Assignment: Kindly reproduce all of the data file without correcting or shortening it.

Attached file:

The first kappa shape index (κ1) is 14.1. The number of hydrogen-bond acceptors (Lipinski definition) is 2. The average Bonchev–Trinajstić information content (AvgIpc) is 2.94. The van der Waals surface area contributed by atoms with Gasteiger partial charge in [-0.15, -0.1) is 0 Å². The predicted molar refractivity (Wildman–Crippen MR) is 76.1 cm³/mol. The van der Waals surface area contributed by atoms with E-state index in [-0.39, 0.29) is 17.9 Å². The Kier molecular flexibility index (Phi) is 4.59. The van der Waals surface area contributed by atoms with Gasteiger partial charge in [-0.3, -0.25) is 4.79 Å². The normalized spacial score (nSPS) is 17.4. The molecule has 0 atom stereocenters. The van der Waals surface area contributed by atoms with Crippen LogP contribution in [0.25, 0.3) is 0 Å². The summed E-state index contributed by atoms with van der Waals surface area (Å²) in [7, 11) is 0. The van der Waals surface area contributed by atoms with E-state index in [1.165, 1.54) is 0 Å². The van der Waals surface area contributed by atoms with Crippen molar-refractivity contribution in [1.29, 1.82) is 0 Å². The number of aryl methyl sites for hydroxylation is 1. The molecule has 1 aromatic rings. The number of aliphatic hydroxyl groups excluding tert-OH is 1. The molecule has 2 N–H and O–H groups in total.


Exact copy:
The first kappa shape index (κ1) is 14.1. The number of hydrogen-bond acceptors (Lipinski definition) is 2. The average Bonchev–Trinajstić information content (AvgIpc) is 2.94. The van der Waals surface area contributed by atoms with Gasteiger partial charge in [-0.15, -0.1) is 0 Å². The predicted molar refractivity (Wildman–Crippen MR) is 76.1 cm³/mol. The van der Waals surface area contributed by atoms with E-state index in [-0.39, 0.29) is 17.9 Å². The Kier molecular flexibility index (Phi) is 4.59. The van der Waals surface area contributed by atoms with Gasteiger partial charge in [-0.3, -0.25) is 4.79 Å². The normalized spacial score (nSPS) is 17.4. The molecule has 0 atom stereocenters. The van der Waals surface area contributed by atoms with Crippen LogP contribution in [0.25, 0.3) is 0 Å². The summed E-state index contributed by atoms with van der Waals surface area (Å²) in [7, 11) is 0. The van der Waals surface area contributed by atoms with E-state index in [1.165, 1.54) is 0 Å². The van der Waals surface area contributed by atoms with Crippen molar-refractivity contribution in [1.29, 1.82) is 0 Å². The number of aryl methyl sites for hydroxylation is 1. The molecule has 1 aromatic rings. The number of aliphatic hydroxyl groups excluding tert-OH is 1. The molecule has 2 N–H and O–H groups in total.